LL: The presence of Virginia Wolfe appears several times throughout the exhibition, as language and as portrait. The same is to be said for a few other themes. With such a vast body of work to pull, tell me about the honing in process and how certain forms and ideas came to be those that would speak to Wilding’s practice in this exhibition?
SS: What was amazing to me was how consistent the work was over 40 years, even if there were a few stylistic shifts. Across 4 decades the work maintained these themes about the body and emergence and recombination: cocoons, moths, mermaids and other hybrid creatures, wombs, leaves/pods, etc. They occur again and again. And they form an interesting trajectory away from Womb Room and Waiting, Faith’s iconic early work. Really, waiting, transforming and emerging are consistent throughout – whether that waiting is anticipating or resting, so it became very easy to make selections that highlighted different times in her practices without resulting in a tangled show. Also Faith’s material handling and use of color is quite consistent throughout her lifetime. She is a fabulous colorist.
LL: As a curator and arts administrator whose work extends far beyond an academic institution, how important do feel the role of arts education to be?
SS: I think arts education, for everyone, from grade school onwards is a necessity. The art encounter is where new understandings emerge – it doesn’t have to be pretty either, the art encounter can bring forth ugly stuff too. Arts education is valuable, not to teach people exactly what an art work means, but to get them comfortable with approaching art, with hanging out with it, with having complex feelings towards it. Beyond that – the cost of a BFA or an MFA at the vast number of schools that keep adding and expanding arts programs is problematic. It makes art look like an elite product. This imbalance has to be corrected.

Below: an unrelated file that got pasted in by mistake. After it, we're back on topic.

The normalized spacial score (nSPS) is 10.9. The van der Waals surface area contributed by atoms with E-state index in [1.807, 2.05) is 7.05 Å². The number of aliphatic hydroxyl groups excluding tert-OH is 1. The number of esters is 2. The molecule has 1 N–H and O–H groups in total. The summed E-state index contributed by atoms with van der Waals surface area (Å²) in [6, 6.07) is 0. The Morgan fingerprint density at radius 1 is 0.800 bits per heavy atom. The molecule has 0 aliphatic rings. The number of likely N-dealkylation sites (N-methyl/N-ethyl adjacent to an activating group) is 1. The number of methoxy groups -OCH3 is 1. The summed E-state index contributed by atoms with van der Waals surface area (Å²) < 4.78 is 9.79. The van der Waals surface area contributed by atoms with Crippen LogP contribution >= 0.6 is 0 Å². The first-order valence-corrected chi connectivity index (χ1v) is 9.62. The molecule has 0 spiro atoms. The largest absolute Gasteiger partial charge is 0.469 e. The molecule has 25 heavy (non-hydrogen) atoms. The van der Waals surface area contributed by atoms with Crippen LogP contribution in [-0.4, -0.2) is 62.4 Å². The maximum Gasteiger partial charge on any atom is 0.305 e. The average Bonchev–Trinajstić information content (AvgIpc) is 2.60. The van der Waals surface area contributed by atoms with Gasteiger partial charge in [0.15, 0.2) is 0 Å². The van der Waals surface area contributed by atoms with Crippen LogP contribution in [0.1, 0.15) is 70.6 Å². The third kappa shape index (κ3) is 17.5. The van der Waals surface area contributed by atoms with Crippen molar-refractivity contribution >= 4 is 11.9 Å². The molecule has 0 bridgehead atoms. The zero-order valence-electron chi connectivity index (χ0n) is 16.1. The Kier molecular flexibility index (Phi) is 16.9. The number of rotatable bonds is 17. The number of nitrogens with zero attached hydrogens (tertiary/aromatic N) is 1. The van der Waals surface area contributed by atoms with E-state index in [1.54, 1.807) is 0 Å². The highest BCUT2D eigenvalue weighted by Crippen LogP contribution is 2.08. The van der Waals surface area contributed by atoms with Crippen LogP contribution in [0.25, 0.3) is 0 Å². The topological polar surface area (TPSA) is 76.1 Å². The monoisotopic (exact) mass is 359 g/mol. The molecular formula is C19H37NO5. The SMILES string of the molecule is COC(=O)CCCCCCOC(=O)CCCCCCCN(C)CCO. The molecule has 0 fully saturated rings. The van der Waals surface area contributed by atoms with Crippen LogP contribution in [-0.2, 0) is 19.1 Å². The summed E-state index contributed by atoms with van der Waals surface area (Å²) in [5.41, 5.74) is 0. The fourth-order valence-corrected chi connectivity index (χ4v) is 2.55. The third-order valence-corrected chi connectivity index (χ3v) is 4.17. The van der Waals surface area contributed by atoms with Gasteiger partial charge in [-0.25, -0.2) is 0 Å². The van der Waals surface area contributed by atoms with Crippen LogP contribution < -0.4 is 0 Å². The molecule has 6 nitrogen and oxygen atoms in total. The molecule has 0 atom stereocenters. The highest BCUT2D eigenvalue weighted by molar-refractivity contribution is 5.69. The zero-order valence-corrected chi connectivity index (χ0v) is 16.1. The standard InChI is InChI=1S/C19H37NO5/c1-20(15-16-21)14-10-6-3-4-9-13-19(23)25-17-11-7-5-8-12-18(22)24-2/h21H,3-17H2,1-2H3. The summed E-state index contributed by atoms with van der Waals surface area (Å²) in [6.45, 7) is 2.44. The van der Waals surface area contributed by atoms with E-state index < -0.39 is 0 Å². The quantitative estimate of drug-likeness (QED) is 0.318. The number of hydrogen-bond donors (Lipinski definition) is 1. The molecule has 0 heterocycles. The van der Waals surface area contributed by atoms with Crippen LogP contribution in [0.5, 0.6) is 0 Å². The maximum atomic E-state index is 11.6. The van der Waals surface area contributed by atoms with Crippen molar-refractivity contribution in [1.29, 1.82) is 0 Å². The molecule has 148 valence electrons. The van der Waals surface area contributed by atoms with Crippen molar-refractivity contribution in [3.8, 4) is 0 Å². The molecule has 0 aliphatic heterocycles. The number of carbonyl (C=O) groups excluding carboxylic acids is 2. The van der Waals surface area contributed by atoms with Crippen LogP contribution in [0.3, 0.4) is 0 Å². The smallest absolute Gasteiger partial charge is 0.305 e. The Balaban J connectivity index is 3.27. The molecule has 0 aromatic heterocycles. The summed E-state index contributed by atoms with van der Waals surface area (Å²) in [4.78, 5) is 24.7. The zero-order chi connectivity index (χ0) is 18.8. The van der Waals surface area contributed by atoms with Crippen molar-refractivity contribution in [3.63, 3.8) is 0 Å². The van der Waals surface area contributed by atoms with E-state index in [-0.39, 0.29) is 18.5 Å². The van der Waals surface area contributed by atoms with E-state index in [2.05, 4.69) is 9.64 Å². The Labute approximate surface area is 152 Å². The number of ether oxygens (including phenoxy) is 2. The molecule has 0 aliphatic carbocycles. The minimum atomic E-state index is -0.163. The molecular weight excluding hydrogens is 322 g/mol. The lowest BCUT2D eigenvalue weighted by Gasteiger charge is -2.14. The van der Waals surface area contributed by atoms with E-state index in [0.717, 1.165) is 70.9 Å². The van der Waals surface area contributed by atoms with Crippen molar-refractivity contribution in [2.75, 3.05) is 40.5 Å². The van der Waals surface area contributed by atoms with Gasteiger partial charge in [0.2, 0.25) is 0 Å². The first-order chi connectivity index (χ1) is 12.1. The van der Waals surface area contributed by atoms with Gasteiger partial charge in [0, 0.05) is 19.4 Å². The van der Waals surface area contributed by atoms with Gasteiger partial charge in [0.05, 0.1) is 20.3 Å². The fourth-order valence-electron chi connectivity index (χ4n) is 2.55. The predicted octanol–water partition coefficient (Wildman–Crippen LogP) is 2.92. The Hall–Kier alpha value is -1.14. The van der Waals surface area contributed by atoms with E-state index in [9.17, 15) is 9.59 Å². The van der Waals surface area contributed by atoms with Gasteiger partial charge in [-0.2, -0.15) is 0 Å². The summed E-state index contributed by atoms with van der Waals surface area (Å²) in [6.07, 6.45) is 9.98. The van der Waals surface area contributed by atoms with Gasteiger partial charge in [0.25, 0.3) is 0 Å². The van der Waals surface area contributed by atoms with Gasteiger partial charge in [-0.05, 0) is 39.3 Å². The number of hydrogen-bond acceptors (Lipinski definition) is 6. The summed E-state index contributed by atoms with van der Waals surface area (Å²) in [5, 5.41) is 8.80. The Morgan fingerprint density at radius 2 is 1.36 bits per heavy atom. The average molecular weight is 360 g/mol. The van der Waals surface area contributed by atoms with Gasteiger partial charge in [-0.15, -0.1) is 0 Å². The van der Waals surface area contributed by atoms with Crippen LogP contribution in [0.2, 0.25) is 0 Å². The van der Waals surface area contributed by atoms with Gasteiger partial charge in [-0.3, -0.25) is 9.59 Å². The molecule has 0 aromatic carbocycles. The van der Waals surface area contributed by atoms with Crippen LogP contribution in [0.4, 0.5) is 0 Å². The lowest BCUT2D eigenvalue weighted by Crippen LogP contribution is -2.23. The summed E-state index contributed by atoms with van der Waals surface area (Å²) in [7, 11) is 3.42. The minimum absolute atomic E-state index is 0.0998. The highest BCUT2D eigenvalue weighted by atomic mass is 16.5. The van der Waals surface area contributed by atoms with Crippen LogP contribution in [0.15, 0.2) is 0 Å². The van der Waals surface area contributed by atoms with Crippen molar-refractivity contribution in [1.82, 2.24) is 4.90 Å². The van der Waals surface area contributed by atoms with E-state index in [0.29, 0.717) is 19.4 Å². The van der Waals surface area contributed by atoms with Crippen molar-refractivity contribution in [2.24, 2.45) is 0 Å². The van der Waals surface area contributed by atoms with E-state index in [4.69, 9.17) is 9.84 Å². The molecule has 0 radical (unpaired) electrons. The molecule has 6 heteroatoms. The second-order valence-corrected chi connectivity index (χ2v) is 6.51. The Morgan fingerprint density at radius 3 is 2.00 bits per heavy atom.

LL: In what ways does CAA’s annual conference assist in this effort for emerging art historians, curators and artists?
SS: I’m not sure of CAA’s value at this point. I think it’s an old model that needs some serious rethinking. The panels could be of great benefit to students, but its prohibitively expensive to attend. (Unless you go to just Artspace stuff) And even those who work in the field are hard pressed to afford attendance unless their institutions pay for it. I could go on, but I’ll leave at that. Who is it for as a professional organization and is it really meeting those needs? And further to that, what ways are artists, critics, curators getting together to talk about work that are more accessible? More contemporary? There is a huge emphasis in institutions that their faculty or students join and attend CAA rather than an acknowledgement that artists are doing plenty of interesting things outside this model to support one another. Art historians of course, are welcome to feel differently. Maybe there are just too many ways people work in the arts these days to have one professional arts organization that can serve everyone.
LL: What exhibitions or programs going on during CAA are you looking forward to attending while in Chicago?
SS: I am looking forward to going to the Center Will Not Hold panel at SAIC on Thursday. Faith is reading from her memoirs on Friday, so of course I’m excited about that. Anthony Romero and Jillian Soto have organized an event The People in Dining Room 5 Wish to Have Your Attention at the Hilton that is parallel to the conference – a kind of intervention event, which I’m going to check out Saturday morning. And as always I look forward to seeing old friends and getting caught up in the hotel bar. You don’t have to register for that.
Shannon Stratton: On Feminism, Faith Wilding and CAA
I am always in constant thought on the interdisciplinary universe in which I am embedded. In addition to social practice, for me Chicago seems to be at the center of …
600 S. Michigan Ave.